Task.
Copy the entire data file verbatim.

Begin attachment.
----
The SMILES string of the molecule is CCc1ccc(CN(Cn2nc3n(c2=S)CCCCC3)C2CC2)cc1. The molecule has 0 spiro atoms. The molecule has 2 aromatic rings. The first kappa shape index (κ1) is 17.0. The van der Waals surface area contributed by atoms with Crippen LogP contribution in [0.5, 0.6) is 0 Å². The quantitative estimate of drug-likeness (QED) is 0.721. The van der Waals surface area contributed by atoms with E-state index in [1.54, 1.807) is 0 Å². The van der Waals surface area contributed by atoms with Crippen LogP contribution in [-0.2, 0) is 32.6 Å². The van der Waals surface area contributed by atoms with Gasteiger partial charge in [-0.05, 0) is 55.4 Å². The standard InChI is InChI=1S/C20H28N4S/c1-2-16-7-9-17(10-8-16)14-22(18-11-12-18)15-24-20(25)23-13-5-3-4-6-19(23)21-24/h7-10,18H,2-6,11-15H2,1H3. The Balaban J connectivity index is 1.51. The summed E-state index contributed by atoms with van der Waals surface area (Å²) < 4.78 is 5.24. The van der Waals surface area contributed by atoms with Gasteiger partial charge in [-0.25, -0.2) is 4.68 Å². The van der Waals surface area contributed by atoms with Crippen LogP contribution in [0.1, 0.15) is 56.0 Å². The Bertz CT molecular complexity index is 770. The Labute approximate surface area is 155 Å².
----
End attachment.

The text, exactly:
The SMILES string of the molecule is CCc1ccc(CN(Cn2nc3n(c2=S)CCCCC3)C2CC2)cc1. The molecule has 0 spiro atoms. The molecule has 2 aromatic rings. The first kappa shape index (κ1) is 17.0. The van der Waals surface area contributed by atoms with Crippen LogP contribution in [0.5, 0.6) is 0 Å². The quantitative estimate of drug-likeness (QED) is 0.721. The van der Waals surface area contributed by atoms with E-state index in [1.54, 1.807) is 0 Å². The van der Waals surface area contributed by atoms with Crippen LogP contribution in [-0.2, 0) is 32.6 Å². The van der Waals surface area contributed by atoms with Gasteiger partial charge in [-0.05, 0) is 55.4 Å². The standard InChI is InChI=1S/C20H28N4S/c1-2-16-7-9-17(10-8-16)14-22(18-11-12-18)15-24-20(25)23-13-5-3-4-6-19(23)21-24/h7-10,18H,2-6,11-15H2,1H3. The Balaban J connectivity index is 1.51. The summed E-state index contributed by atoms with van der Waals surface area (Å²) < 4.78 is 5.24. The van der Waals surface area contributed by atoms with Gasteiger partial charge in [-0.25, -0.2) is 4.68 Å². The van der Waals surface area contributed by atoms with Crippen LogP contribution in [0.1, 0.15) is 56.0 Å². The Bertz CT molecular complexity index is 770. The Labute approximate surface area is 155 Å².